body {
    font-family: 'Nunito', sans-serif;
    background: #fbf7f4;
}

The next thing is the container.

.container {
    width: 80%;
    margin: auto;
}

These styles will restrict the container to a width of 80% of the parent. The auto margin will center the container. Now, let’s style the heading.

.heading {
    text-align: center;
    font-size: 3.5rem;
    font-weight: bold;
    padding: 5rem 0;
}

I don’t think that I have to explain anything here. The styles are pretty self-explanatory. Let’s move on to styling the counter-container now.

.counter-container {
    display: flex;
    justify-content: space-around;
    align-items: center;
}

We want all the counters to be centered. To do this, we will take the help of flexbox. If you don’t know about flexboxes, here is a two-part article for you,

Our counters are now centered. Let's center the texts inside the counters. We can use the text-align property here. Each counter is inside the counter div. Let's target the div and center the texts.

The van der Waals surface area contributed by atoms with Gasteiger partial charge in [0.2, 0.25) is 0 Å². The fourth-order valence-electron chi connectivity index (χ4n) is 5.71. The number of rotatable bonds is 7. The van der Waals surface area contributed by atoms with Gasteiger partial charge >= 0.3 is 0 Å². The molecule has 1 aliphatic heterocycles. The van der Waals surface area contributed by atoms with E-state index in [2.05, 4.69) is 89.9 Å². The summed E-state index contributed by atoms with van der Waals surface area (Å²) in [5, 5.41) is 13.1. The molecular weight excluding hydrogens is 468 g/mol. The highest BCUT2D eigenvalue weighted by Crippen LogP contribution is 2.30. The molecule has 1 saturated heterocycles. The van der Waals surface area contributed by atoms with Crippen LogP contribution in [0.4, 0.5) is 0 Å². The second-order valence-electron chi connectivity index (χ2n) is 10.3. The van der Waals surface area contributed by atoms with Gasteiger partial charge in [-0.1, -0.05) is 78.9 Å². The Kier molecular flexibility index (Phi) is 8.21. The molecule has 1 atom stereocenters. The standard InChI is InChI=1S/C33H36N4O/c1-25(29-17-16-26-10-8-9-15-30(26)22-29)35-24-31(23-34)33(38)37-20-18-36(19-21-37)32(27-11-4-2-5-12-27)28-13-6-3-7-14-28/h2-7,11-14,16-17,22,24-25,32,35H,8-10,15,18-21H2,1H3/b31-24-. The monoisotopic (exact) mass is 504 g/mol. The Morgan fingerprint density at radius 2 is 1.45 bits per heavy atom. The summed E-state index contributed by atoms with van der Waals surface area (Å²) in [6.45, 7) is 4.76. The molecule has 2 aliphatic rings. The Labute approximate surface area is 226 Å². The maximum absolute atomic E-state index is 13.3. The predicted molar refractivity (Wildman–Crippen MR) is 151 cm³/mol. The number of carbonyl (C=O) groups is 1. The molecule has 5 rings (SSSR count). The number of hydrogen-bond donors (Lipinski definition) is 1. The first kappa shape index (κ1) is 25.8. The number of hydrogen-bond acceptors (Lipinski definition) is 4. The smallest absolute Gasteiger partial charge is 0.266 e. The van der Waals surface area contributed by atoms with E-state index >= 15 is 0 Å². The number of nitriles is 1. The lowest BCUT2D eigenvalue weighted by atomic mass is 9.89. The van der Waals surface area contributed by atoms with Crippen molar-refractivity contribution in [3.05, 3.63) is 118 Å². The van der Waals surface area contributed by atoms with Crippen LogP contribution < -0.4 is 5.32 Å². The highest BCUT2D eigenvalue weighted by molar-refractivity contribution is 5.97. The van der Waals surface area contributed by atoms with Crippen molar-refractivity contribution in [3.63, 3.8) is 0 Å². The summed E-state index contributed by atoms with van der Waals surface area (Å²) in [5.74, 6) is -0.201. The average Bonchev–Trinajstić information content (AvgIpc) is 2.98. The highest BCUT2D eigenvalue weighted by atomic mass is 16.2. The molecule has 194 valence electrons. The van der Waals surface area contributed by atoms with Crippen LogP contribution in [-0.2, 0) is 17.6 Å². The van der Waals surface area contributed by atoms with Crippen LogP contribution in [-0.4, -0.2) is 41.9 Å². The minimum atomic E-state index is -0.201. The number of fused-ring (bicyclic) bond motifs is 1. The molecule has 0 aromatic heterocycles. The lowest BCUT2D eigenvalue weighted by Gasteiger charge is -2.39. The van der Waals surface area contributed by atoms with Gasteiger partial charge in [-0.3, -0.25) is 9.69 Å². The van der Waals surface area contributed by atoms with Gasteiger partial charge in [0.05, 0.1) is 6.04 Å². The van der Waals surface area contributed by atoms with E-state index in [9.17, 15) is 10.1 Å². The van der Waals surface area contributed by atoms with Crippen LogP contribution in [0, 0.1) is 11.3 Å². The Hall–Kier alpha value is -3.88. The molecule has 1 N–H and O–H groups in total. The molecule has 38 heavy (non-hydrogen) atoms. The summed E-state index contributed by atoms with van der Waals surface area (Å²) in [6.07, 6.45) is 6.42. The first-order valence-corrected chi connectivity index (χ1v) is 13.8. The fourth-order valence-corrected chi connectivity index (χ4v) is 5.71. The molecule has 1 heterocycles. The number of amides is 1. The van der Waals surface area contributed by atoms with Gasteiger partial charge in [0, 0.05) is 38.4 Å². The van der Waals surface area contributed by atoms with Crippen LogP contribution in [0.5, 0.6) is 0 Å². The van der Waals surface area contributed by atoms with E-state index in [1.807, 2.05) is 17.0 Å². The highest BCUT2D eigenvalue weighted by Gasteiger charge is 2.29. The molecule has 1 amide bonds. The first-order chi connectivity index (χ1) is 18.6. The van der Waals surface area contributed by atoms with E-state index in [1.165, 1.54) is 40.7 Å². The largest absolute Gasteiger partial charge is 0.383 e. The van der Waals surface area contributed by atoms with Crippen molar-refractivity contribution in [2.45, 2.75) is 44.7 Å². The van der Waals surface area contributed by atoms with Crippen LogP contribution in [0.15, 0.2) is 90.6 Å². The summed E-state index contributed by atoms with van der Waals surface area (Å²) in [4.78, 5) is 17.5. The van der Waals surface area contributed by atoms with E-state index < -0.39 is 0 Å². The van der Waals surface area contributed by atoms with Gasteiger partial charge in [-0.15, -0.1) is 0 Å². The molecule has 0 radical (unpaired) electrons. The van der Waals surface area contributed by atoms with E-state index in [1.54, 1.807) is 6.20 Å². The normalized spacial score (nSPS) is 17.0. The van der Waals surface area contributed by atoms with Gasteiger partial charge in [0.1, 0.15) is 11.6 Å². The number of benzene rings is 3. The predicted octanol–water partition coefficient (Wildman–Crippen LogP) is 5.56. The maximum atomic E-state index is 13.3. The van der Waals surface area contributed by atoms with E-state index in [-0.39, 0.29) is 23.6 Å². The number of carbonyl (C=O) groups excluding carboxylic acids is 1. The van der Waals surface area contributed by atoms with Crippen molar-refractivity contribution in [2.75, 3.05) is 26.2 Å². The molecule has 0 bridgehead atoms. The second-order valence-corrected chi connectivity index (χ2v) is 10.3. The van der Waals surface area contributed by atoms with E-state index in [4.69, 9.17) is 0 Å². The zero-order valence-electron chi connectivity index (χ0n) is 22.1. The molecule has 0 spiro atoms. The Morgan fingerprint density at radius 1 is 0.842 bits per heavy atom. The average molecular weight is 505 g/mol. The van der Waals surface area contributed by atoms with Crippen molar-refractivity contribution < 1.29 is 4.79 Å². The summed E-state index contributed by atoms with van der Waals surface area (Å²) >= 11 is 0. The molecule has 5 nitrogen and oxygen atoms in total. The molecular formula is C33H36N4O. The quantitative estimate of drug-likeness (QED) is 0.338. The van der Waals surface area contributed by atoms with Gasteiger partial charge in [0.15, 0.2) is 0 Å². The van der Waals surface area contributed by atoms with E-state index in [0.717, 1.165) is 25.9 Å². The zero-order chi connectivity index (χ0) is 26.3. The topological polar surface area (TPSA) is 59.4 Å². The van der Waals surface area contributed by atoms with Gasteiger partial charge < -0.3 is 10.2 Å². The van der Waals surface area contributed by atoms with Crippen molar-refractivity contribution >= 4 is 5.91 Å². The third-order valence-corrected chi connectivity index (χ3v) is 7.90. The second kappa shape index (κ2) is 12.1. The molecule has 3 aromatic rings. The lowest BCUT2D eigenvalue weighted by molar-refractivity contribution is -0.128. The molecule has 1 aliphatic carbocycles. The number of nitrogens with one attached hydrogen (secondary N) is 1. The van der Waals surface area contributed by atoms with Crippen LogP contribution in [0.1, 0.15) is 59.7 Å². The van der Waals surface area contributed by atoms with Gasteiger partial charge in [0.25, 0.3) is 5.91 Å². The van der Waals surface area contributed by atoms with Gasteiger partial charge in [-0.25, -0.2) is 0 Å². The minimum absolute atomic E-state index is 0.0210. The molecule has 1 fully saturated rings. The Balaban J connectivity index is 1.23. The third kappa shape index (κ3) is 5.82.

.counter {
    text-align: center;
}

Now let's style the headings inside the counters. It is also very simple. I am going to paster the codes below.

.counter h3 {
    padding: 0.5rem 0;
    font-size: 2.5rem;
    font-weight: 800;
}

.counter h6 {
    font-size: 2rem;
    padding-bottom: 1rem;
}

Finally, let's increase the icon size.

.icon {
    height: 5rem;
    width: auto;
}

We are extending the height only and setting the width to auto to adjust the width automatically.

And we are done with the CSS part.

The JavaScript

Inside our JavaScript, we only need to target a single DOM. If you go back to the HTML and check the counter H3, you’ll see that we have a class inside the H3 tag. It is the count tag and is available on every counter header. So, in JavaScript, to target this DOM we can use the querySelectorAll property. This property will select all the count classes. Another thing that we need in our JavaScript is the speed variable. A speed variable will be used to control the counter’s speed, i.e., how fast it counts.